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What are the Risks of an Epidural?

Epidurals are a popular method of pain control for laboring women, but what are the risks? Is the pain relief worth it? Here are some of the specific questions women often have about epidurals.

Will an epidural make my labor longer? Having an epidural may lengthen your labor. On average, an epidural adds about an extra 40–90 minutes to labor (and this tends to be seen more frequently in women having their first baby). While your labor may be a bit shorter without an epidural, it probably won’t be as comfortable.

Will I need to push longer with an epidural? Studies have shown that women with an epidural do often need to push longer, but the good news is that it only adds about 15 minutes!

Will a C-section be more likely if I have an epidural? Many studies have shown that having an epidural probably does not increase a woman’s chances of needing a C-section. This risk may increase, however, if an epidural is placed very early in labor. Because of this, the American College of Obstetricians/Gynecologists recommends trying to wait until you are 4-5 centimeters dilated before getting an epidural. They state that this is more important in women having their first baby. While this is a recommendation, it should not be a requirement—every case needs to be individualized.

Will I be at risk for back pain after an epidural? The data on this is mixed, and the bottom line is that there are not a lot of good studies looking at this issue. Many women report back pain after pregnancy regardless of whether or not they had an epidural, so it is difficult to tease out an epidural’s effect.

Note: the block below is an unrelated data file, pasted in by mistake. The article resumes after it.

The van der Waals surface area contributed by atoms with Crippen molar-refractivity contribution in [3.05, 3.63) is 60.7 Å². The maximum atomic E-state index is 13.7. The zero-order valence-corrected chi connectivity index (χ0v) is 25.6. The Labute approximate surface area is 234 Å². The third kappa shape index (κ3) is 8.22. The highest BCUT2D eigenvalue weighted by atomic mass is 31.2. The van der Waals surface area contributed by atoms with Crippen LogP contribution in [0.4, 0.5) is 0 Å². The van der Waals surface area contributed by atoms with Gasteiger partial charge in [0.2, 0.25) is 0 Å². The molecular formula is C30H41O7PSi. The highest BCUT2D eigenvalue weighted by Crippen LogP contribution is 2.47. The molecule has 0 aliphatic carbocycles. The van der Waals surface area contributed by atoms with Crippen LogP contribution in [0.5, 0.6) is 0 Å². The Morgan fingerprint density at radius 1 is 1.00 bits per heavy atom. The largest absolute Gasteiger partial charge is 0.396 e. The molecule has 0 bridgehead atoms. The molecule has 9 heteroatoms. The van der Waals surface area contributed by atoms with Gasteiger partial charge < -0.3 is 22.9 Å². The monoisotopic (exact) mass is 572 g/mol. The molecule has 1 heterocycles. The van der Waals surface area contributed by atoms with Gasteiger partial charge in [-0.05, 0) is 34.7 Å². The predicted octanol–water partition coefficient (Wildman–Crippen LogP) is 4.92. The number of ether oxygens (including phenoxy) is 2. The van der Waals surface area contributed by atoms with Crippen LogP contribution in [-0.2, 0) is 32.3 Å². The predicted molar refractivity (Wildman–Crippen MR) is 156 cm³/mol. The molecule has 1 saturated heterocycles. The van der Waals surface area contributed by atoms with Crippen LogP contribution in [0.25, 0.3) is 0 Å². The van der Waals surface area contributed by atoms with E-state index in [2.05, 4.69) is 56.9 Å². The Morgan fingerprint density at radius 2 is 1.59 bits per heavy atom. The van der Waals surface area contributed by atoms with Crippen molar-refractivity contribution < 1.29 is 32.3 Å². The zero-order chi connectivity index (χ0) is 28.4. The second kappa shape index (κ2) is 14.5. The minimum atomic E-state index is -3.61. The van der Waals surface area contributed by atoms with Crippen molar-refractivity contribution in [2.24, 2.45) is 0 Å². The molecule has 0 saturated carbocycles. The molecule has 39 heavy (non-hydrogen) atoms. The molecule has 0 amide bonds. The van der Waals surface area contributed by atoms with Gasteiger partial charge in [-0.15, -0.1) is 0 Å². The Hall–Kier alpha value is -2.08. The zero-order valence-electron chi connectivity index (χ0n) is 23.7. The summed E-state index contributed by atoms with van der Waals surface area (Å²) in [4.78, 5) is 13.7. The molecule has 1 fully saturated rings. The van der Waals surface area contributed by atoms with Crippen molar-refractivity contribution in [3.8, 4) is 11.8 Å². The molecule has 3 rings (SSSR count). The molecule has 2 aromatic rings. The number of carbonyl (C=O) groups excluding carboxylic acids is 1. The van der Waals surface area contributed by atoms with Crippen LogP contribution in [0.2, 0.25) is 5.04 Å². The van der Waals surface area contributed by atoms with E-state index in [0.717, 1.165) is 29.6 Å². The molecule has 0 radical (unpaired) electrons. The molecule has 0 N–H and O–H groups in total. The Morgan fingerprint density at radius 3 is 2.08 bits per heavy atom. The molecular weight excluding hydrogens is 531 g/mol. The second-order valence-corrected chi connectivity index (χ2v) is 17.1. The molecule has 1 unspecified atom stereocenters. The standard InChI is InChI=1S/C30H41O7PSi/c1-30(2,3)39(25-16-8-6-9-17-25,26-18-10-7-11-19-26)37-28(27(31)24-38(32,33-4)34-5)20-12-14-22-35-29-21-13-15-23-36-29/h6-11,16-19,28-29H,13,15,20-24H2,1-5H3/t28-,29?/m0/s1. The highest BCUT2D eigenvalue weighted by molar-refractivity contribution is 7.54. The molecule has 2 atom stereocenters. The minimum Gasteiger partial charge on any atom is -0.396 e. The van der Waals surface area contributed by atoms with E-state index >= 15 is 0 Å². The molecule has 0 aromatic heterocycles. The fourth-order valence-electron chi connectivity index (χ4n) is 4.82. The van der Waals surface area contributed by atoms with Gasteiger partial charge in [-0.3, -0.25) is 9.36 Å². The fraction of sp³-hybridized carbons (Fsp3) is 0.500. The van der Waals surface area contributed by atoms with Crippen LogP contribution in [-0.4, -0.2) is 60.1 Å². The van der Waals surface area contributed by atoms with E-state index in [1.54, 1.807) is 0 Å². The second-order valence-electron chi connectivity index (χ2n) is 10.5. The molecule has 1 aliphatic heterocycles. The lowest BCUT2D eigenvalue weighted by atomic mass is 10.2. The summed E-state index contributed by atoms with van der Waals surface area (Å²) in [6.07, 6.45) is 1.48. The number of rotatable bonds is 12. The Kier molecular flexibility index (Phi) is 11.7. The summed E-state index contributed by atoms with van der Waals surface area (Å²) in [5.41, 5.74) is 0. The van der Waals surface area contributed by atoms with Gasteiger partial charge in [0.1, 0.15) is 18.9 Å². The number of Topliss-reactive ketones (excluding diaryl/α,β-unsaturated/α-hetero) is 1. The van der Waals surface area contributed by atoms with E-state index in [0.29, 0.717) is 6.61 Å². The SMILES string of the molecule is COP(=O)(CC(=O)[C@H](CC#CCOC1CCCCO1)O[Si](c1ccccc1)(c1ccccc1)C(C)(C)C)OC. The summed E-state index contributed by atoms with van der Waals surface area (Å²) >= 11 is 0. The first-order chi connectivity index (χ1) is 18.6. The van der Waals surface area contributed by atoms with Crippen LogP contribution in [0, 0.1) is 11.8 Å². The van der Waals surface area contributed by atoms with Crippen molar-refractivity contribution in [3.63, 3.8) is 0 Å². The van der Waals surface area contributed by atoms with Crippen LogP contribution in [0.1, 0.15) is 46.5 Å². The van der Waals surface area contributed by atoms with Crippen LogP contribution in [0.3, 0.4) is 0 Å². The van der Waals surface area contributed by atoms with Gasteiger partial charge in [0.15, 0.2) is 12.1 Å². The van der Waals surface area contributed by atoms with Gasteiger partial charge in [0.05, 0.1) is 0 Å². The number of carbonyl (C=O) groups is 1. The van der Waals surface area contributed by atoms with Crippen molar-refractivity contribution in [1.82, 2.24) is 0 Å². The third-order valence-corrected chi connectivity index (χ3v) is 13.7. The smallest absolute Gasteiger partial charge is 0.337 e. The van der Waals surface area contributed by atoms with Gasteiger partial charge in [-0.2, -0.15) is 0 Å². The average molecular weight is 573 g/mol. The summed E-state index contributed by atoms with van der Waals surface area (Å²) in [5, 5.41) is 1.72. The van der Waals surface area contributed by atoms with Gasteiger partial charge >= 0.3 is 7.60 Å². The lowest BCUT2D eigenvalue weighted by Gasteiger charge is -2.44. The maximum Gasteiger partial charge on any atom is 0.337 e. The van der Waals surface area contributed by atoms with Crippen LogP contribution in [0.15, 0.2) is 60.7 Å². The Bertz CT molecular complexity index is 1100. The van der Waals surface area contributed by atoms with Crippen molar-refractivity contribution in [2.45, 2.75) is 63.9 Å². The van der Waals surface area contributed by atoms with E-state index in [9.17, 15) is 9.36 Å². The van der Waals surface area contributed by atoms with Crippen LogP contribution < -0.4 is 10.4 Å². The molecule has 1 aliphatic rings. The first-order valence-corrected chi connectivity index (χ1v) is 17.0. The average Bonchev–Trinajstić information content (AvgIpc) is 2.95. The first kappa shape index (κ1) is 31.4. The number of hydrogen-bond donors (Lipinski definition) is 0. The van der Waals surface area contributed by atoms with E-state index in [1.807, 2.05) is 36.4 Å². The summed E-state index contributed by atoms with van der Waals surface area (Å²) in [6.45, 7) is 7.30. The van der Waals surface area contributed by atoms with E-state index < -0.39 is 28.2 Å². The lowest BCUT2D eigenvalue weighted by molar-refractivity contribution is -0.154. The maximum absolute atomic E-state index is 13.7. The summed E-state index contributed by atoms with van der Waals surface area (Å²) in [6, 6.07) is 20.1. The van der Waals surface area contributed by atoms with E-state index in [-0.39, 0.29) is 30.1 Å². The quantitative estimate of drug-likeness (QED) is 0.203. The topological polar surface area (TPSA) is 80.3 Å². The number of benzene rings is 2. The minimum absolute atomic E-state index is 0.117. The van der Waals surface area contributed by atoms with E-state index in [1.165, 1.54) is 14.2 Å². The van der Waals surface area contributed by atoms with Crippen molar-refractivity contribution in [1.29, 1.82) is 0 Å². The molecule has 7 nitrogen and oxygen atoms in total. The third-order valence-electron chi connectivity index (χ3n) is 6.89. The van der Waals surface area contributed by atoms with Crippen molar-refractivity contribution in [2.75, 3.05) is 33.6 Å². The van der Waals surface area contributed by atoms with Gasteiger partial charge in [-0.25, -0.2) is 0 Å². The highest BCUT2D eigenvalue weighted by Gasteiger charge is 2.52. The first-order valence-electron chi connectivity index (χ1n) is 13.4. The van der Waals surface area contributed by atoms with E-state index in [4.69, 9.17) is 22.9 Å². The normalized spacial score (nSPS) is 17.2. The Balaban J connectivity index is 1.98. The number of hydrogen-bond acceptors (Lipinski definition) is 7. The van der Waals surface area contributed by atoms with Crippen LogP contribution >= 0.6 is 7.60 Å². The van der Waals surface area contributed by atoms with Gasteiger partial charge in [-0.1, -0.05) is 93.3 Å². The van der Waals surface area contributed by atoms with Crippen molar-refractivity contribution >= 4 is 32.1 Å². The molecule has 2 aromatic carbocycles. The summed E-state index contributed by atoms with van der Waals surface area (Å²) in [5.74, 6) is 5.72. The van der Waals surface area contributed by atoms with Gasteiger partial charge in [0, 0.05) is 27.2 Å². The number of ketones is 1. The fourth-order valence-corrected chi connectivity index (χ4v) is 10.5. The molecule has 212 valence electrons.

Does having an epidural affect breastfeeding? There are no randomized studies looking at this issue, so again, we could use more information. Some studies have shown that babies born to mothers who had epidurals took longer to latch and establish a good suck, but more recent data has shown no ill effect on the long-term duration of breastfeeding.

What are some other risks with epidurals? After an epidural is placed, occasionally a woman’s blood pressure can drop. This is usually treated easily with fluids, position changes, and medications. If it does not improve, though, sometimes a C-section is needed as the baby’s heart rate can also be affected. Not all epidurals work, and sometimes a woman will notice relief only on one side of her body or not at all. Adjustments can be made to the epidural or a new one can be placed. Lastly, women with epidurals are more likely to need a medication called Pitocin to help their contractions stay strong and frequent to help labor progress.


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  • Obstetric Analgesia and Anesthesia.
    Gabbe SG et al
  • Obstetrics: Normal and Problem Pregnancies
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    J Riordan and K Wambach
  • Breastfeeding and Human Lactation
  • Perinatal and Intrapartum Care
  • P 217.

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